|Title:||Creek Indian documents|
|Quantity:||0.1 Linear feet (1 folder housed with minor collections range MS 329 to MS 334)|
The history of early Georgia is largely the history of the Creek Indians. For most of Georgia's colonial period, Creeks outnumbered both European colonists and enslaved Africans and occupied more land than these newcomers. Not until the 1760s did the Creeks become a minority population in Georgia. They ceded the balance of their lands to the new state in the 1800s. Creeks largely avoided the American Revolution (1775-83), but their lives changed dramatically thereafter. The deerskin trade collapsed due to a shrinking white-tailed deer population. The new state of Georgia consequently viewed Creeks as impediments to the expansion of plantation slavery rather than as partners in trade. Under pressure by Georgia, Creeks ceded their lands east of the Ocmulgee River in the Treaties of New York (1790), Fort Wilkinson (1802), and Washington (1805). At the same time, the United States initiated a program to turn Creeks into ranchers and planters. Although some Creeks willingly embraced the program, many opposed it. Tension between the two factions was so enormous, it erupted in civil war in 1813. U.S. troops and state militias entered the conflict, and in a final, definitive battle in March 1814 at Horseshoe Bend in Alabama, General Andrew Jackson directed the killing of 800 Creeks. The Red Stick War, as it is called, officially ended in August 1814 with the Treaty of Fort Jackson. In this agreement the Creeks ceded 22 million acres, including a huge tract in southern Georgia. Creeks were soon dispossessed of their remaining land. In the Treaty of Indian Springs of 1825, Georgia agents bribed Creek leader William McIntosh to sign away all Creek territory in the state. Outraged Creeks formally voted to put McIntosh to death for his treachery, and the United States rejected the fraudulent treaty. However, Creeks recognized that the Georgia government would not relent. The following year Creek representatives signed the Treaty of Washington, ceding their remaining Georgia land. New Georgia Encyclopedia. (http://www.georgiaencyclopedia.org/nge/Article.jsp?id=h-579&hl=y) Retrieved 5/15/2009.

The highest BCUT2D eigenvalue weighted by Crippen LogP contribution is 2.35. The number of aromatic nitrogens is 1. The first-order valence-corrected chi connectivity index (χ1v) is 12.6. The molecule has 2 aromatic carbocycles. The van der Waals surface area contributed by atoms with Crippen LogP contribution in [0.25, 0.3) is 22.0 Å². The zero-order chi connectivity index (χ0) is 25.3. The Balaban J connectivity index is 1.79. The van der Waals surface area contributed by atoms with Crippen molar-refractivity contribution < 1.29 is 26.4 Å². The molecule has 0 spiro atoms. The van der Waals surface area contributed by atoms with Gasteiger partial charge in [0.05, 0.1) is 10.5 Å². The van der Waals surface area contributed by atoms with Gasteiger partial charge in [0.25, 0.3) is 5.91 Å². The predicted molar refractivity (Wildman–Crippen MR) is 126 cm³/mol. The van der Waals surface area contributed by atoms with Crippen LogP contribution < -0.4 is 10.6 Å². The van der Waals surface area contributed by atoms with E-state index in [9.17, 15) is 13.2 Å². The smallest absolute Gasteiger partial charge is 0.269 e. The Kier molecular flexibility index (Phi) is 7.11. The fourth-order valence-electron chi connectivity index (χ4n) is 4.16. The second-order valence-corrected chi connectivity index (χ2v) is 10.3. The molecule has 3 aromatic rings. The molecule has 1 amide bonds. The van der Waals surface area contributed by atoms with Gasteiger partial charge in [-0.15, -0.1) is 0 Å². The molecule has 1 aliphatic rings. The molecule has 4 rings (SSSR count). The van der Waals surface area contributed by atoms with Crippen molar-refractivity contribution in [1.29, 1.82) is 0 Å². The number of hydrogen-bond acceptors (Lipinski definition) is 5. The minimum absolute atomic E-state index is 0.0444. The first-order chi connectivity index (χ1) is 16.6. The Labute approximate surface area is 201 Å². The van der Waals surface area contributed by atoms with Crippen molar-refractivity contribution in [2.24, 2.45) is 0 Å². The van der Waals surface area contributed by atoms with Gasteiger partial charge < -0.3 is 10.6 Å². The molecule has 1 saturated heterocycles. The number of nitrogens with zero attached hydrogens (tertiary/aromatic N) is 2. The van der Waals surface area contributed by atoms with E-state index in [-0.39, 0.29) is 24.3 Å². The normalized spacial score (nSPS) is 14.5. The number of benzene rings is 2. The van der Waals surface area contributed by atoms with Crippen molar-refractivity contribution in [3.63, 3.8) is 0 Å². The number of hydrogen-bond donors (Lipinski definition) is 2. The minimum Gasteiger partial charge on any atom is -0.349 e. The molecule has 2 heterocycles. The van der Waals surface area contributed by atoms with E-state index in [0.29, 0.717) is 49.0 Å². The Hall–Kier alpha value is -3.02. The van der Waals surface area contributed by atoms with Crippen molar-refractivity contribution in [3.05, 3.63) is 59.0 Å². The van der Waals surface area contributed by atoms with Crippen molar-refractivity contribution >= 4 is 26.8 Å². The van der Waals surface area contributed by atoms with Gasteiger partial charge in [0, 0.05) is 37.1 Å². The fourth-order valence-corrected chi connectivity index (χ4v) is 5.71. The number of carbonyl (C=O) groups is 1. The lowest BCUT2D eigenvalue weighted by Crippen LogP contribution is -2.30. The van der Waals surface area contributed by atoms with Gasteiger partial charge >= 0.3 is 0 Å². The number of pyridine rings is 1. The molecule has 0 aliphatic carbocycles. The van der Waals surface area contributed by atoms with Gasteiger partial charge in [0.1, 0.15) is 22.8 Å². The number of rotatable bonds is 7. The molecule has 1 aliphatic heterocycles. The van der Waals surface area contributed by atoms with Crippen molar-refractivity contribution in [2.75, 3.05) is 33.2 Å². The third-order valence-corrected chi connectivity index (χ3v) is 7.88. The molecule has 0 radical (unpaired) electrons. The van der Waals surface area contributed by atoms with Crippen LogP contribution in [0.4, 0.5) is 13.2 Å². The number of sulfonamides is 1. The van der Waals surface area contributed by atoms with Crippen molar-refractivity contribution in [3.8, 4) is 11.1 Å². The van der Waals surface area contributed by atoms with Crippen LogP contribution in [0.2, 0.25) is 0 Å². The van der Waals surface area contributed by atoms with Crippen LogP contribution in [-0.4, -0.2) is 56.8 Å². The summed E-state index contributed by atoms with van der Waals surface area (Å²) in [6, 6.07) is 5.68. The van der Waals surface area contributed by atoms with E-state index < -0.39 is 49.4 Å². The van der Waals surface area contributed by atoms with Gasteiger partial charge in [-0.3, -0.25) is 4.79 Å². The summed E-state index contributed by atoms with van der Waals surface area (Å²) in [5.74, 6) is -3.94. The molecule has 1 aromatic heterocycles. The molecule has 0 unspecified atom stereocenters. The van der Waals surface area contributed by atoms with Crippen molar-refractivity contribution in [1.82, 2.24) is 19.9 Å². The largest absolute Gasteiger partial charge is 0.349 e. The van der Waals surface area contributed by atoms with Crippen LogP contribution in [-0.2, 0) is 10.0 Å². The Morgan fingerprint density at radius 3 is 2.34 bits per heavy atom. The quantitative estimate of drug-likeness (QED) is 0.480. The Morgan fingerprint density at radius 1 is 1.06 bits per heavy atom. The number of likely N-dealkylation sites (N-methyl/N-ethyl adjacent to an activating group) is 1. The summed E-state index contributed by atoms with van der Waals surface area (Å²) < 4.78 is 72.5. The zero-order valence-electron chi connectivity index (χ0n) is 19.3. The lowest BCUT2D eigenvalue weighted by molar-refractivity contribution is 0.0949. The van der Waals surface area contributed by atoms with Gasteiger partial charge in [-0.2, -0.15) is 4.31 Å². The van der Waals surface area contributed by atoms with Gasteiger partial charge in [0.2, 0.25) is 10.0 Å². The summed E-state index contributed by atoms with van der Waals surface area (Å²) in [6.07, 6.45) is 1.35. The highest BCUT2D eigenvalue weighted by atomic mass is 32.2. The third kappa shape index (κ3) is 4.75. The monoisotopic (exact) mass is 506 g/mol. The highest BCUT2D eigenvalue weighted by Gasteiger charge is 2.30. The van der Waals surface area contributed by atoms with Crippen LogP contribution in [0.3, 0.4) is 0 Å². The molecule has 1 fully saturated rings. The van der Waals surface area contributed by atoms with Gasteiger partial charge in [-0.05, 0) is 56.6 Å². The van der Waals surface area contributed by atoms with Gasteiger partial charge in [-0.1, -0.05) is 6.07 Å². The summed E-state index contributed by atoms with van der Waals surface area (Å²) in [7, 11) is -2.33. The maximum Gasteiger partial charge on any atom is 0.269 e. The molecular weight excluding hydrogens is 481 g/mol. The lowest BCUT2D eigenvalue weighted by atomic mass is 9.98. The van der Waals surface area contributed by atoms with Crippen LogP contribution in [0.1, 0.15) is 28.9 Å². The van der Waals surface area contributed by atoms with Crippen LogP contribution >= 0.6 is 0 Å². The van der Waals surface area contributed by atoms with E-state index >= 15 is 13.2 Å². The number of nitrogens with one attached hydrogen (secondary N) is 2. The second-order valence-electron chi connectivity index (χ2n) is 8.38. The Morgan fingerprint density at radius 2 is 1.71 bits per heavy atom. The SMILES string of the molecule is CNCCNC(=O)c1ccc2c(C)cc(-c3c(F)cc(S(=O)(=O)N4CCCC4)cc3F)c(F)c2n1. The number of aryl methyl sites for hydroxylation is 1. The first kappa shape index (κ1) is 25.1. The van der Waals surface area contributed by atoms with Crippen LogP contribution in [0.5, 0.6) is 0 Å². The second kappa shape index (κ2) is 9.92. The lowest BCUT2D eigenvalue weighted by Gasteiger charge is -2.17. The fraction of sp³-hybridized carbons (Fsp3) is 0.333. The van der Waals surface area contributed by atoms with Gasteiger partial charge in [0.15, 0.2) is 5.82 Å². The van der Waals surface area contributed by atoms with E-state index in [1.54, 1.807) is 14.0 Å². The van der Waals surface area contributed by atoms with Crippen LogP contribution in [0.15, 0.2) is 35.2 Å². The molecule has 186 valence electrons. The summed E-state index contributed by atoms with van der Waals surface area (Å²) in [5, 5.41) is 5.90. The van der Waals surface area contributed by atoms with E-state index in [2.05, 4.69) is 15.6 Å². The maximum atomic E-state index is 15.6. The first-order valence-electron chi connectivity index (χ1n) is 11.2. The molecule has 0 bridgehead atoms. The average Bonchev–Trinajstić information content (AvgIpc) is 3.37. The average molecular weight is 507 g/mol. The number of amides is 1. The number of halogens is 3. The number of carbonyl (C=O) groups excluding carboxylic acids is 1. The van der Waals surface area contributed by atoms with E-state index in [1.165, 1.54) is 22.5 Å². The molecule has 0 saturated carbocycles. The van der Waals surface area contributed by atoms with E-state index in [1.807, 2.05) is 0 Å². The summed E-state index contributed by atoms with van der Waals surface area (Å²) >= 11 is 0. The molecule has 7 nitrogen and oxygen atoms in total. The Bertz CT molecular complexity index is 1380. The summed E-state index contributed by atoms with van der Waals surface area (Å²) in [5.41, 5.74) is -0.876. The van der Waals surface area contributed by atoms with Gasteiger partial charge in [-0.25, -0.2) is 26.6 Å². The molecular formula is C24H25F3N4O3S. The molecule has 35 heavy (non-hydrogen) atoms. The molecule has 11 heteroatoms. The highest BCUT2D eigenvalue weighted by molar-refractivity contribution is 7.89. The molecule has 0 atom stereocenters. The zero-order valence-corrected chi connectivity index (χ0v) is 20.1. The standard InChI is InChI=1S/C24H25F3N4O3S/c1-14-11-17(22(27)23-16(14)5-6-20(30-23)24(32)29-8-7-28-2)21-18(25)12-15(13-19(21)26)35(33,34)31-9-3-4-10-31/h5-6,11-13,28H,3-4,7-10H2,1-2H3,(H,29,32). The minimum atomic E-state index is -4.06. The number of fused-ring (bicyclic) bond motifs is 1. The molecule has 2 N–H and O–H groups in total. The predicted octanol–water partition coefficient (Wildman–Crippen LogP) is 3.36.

The collection consists of documents relating mainly to the Creek Indians in the Indian territory of Georgia from 1798-1837. Includes the deposition of William Cavanah, dated January 28, 1798, Jefferson County, Georgia regarding Indian disorders at his plantation in Montgomery County (Ga.); deposition of Brig. Gen. David Blackshear of the Georgia Militia dated Sept. 29, 1813 regarding protection of the Indian frontier and the erection of three forts--Adams, Clark, and McIntosh; letter from Samuel Jackson, Nov. 8, 1813 to Jack F. Cock ordering Cock's company of Georgia Militia to proceed to Smith's fort for protection of the frontier; a declaration signed by Little Prince and twenty-eight Creek town chiefs, dated Aug. 24, 1826, Broken Arrow, Creek Nation regarding laws; another declaration signed by Chilly McIntosh and eight others dated Aug. 28, 1826 disputing the laws cited by Little Prince under which General William McIntosh had been executed and his property confiscated; and a statement, dated Sept. 28, 1836 signed by J.A. Chambers made by prisoners brought in from Thomas County (Ga.) regarding attacks by whites upon Creek Indians crossing the Chattahoochee River, the capture of Eneah Mathla, and the escape of a party of Uchus.
The collection also includes a list of thirty-five negro slaves captured by the Seminole Indians in Southern Florida in January 1857 and redeemed by order of General Thomas S. Jesup. The list includes name, age, height, sex, name of captor, place and date of capture, personal description, and owner's name. On the reverse is an order signed by General Jesup for payment to their captors of $20.00 for each slave on the list.
Arranged in chronological order.
Cataloged as part of the Georgia Archives and Manuscripts Automated Access Project: A Special Collections Gateway Program of the University Center in Georgia.
Creek Indian documents, MS 332. Hargrett Rare Book and Manuscript Library, University of Georgia Libraries.